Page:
Thursday, December 6, 2007

Senate Panel Approves Bill To Televise SCOTUS (Again)


This morning the Senate Judiciary Committee voted out a bill that would permit TV cameras to enter the Supreme Court.
The 11-7 bipartisan vote is the second time the committee has passed such legslation in recent years.
It's part of an attempt by some lawmakers to put pressure on the Supreme Court to be more transparent about its proceedings.
In the previous Congress, the bill never progressed any further and there are currently no plans for it to go to a vote on the Senate floor.
But today's vote at least gave supporters the chance to raise the issue again.
Committee chairman Sen. Patrick J. Leahy, D-Vt., said he gave his backing to the bill after Chief Justice John G. Roberts Jr., declined a request from him and ranking Republican Arlen Specter of Pennsylvannia to allow cameras access when justices are announcing rulings from the bench.
Sen. Dianne Feinstein, D-Calif., voiced strong opposition to the move, citing disaproving comments made by several justices.
"They believe the dynamic is harmed by the presence of cameras," she said.
The commmittee is also considering a bill that would televise proceedings before both federal district and appellate courts.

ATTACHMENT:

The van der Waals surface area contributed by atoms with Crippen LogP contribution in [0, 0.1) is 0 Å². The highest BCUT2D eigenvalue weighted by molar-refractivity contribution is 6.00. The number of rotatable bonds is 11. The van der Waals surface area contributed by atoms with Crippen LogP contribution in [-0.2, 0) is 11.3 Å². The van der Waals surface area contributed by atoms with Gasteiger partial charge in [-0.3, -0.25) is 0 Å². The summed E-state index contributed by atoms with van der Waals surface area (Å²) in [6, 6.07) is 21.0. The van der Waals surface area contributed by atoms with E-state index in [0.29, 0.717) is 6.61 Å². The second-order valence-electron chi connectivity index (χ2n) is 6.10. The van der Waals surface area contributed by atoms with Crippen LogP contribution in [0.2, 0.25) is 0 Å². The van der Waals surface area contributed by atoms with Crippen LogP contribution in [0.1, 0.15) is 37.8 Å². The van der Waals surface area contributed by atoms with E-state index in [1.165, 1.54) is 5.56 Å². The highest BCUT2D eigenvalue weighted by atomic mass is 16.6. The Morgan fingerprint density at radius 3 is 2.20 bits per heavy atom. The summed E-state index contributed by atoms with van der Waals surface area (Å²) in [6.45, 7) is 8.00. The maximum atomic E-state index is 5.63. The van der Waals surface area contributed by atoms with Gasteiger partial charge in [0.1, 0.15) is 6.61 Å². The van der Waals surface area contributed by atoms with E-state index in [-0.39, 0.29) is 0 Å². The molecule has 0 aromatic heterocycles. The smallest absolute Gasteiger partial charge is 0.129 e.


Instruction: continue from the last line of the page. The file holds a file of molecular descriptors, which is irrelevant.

A planned vote didn't go ahead today when sponsor Sen. Charles E. Schumer, D-New York, asked for more time to gather support.
UPDATE (6.15pm): A committee spokeswoman says that today's commmittee vote will have to be ratified at next week's meeting.
"To satisfy some committee procedural items ... they will need to ratify the vote next week," she said this evening.

2 comments:

Tom in Houston said...

Seems like an incomplete measure. Why shouldn't federal appeals courts be subject to the same rule? As it is now, a few provide recordered audio files of oral arguments on their websites, but most don't. It is extremely helpful for attorneys like me, in preparing for oral argument, to listen to past oral arguments on similar cases. This benefit does not seem subject to dispute. And don't better prepared advocates incrementally advance the cause of justice?

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